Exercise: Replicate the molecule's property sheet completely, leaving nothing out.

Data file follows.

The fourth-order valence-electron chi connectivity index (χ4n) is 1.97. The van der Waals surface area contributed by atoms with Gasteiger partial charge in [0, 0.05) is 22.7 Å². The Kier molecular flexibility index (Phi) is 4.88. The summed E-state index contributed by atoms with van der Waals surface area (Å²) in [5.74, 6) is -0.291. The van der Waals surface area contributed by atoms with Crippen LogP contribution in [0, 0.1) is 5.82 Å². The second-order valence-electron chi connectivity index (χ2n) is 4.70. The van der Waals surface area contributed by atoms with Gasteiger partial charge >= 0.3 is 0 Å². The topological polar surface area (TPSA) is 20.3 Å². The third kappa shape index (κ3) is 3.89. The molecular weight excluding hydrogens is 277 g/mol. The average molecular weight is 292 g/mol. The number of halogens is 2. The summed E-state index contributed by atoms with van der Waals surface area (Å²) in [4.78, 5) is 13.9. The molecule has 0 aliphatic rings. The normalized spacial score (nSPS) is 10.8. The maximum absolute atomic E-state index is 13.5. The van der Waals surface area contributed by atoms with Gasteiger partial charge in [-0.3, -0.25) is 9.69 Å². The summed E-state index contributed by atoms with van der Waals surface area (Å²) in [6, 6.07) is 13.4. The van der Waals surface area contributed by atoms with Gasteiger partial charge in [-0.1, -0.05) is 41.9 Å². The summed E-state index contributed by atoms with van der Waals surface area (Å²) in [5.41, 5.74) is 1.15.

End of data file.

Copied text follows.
The fourth-order valence-electron chi connectivity index (χ4n) is 1.97. The van der Waals surface area contributed by atoms with Gasteiger partial charge in [0, 0.05) is 22.7 Å². The Kier molecular flexibility index (Phi) is 4.88. The summed E-state index contributed by atoms with van der Waals surface area (Å²) in [5.74, 6) is -0.291. The van der Waals surface area contributed by atoms with Crippen LogP contribution in [0, 0.1) is 5.82 Å². The second-order valence-electron chi connectivity index (χ2n) is 4.70. The van der Waals surface area contributed by atoms with Gasteiger partial charge >= 0.3 is 0 Å². The topological polar surface area (TPSA) is 20.3 Å². The third kappa shape index (κ3) is 3.89. The molecular weight excluding hydrogens is 277 g/mol. The average molecular weight is 292 g/mol. The number of halogens is 2. The summed E-state index contributed by atoms with van der Waals surface area (Å²) in [4.78, 5) is 13.9. The molecule has 0 aliphatic rings. The normalized spacial score (nSPS) is 10.8. The maximum absolute atomic E-state index is 13.5. The van der Waals surface area contributed by atoms with Gasteiger partial charge in [-0.3, -0.25) is 9.69 Å². The summed E-state index contributed by atoms with van der Waals surface area (Å²) in [6, 6.07) is 13.4. The van der Waals surface area contributed by atoms with Gasteiger partial charge in [-0.1, -0.05) is 41.9 Å². The summed E-state index contributed by atoms with van der Waals surface area (Å²) in [5.41, 5.74) is 1.15.